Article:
On Friday, Shia Labeouf claimed he was leaving us.
In light of the recent attacks against my artistic integrity, I am retiring from all public life.
— Shia LaBeouf (@thecampaignbook) January 10, 2014
Since Justin Bieber claimed he was retiring, then retracted the claim in the course of the same interview, I have stopped living in hope. No one will ever retire. They will all haunt us forever, dogging our footsteps our entire lives, like deleted tweets.
In case you haven’t been following the Curious Case of Shia LaBeouf, because good for you, you have made correct choices in your life and are to be commended and need read no further now that you’ve clicked on the headline and I really appreciate your patronage maybe also hover your mouse over an ad before you leave?
Where was I?
Oh yes. In case you haven’t been following the Curious Case of Shia LaBeouf, he’s come under fire for making a film out of a Daniel Clowes comic without notifying or giving any credit to its author. And it turns out that the line of comics he produced also weren’t actually his original words and ideas — rather, they were recombinations of the words of others, with names changed here and there and erratic punctuation inserted.
Along the way from there to his retirement, he also sky-wrote an apology to Clowes (in LA, not the city where Clowes actually resides), reappropriated other people’s apologies and tweeted them and generally ran amok. And at one point, LaBeouf, or at least an e-mail address that he’d used in the past to promote his comics, defended his efforts to the comics news site BleedingCool as an act of creation. “It’s the 21st century, thug life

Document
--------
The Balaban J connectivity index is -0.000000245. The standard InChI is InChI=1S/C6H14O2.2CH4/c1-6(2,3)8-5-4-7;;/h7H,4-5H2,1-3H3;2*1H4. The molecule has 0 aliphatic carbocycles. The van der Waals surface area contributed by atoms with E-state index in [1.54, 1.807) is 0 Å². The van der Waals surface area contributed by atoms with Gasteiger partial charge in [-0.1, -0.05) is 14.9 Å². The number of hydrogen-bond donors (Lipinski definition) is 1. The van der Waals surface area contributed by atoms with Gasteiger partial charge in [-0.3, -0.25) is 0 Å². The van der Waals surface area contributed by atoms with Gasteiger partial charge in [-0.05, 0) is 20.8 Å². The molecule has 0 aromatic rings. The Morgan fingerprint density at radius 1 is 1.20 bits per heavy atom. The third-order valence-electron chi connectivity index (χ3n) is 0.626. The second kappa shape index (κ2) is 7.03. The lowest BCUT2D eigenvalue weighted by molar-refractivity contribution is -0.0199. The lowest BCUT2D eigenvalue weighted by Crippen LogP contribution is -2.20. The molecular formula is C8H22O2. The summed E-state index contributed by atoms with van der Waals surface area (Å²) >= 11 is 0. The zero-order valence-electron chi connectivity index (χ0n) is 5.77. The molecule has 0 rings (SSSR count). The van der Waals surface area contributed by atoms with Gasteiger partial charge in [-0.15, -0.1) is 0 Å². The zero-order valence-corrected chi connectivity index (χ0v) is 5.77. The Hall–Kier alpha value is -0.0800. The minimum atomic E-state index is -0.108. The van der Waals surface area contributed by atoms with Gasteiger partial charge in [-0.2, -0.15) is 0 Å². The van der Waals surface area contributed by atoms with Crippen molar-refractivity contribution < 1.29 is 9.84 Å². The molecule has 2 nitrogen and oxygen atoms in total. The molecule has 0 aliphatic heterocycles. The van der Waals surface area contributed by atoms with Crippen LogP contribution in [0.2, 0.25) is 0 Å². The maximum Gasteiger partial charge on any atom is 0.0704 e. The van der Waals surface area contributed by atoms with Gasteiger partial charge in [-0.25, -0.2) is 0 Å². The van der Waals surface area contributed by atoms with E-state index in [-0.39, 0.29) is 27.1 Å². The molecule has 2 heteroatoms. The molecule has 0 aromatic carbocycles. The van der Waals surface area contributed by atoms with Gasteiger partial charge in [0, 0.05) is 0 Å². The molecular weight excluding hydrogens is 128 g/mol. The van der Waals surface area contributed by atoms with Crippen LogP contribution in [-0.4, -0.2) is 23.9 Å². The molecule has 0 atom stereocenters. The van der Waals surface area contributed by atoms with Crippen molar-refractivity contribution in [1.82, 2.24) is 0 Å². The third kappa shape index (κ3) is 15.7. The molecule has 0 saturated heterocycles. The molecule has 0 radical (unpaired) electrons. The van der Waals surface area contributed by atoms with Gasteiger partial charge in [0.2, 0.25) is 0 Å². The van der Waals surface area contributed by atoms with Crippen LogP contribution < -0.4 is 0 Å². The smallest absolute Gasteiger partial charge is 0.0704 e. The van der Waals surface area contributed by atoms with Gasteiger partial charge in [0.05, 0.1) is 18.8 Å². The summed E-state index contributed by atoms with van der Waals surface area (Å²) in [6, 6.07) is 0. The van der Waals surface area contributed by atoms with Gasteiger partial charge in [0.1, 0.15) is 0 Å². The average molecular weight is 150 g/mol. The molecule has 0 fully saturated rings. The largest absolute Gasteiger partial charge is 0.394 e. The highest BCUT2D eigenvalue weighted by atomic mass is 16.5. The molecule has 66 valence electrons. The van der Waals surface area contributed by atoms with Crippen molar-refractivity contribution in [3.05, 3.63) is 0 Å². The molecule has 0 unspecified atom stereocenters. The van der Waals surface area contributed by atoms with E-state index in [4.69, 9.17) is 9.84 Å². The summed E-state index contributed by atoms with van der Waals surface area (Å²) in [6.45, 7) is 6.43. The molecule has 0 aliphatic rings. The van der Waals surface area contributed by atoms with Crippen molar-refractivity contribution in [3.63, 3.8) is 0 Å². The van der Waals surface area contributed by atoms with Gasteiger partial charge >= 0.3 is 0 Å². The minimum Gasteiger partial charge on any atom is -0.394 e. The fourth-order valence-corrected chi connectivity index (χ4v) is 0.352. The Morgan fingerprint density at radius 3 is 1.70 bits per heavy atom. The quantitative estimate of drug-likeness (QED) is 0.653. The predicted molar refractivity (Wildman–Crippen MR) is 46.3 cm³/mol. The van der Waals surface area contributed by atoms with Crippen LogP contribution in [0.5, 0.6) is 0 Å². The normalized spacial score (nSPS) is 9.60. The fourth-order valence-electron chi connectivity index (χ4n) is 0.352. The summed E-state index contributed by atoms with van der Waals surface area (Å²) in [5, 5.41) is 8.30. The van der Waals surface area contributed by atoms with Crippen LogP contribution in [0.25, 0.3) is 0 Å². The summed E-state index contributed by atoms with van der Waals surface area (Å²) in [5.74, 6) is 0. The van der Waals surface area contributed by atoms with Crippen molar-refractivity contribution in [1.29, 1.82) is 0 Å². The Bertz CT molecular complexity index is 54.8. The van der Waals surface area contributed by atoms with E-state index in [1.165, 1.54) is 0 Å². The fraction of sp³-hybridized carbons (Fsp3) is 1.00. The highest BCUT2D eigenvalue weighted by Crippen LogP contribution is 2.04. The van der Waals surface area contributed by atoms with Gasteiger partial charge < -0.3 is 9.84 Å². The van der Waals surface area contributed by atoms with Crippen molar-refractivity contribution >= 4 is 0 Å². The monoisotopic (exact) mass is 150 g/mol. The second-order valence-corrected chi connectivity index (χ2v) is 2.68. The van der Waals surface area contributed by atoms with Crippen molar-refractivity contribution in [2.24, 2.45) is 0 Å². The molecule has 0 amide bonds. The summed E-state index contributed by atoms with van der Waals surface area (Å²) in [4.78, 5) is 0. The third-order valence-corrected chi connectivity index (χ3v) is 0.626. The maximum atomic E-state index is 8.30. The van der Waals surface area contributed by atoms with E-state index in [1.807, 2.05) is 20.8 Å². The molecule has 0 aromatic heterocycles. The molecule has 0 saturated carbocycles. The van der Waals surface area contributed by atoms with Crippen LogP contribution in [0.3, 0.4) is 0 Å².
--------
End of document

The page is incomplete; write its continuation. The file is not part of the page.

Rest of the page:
It wants to be fee. [sp]” “Authorship is censorship
Should God sue me if I paint a river?”
At this point it would be easy to sneer that, “LaBeouf, artistic manifestos are easier to take seriously from people who can spell.”
But if LaBeouf were a better speller and could frame the question, would he be able to make a case?
Yes, one of the most visible ways that people display their creativity these days is by remixing and transforming. Whether it’s the people who create poems by blacking out lines of text, the artists who reimagine Disney characters (and reimagine them, and reimagine them, and reimagine them) or the big-name DJs who create something by churning together a huge barrel of music and sounds to create something that’s never been heard before in just that way, a huge amount of art is remixing. You could probably make the case that all art is fan art, or a remix, to a certain degree. If it’s not a remix of a story that’s happened before, it’s the strange concoction that emerges when you put your everything you’ve ever read and thought and remembered into a blender and try to turn it into a story.
Especially these days. Look at Tumblr. For some people, it’s about making. For the majority of users, it’s about curating what others have made. Post, repost, hashtag, leave a comment, repost the comment.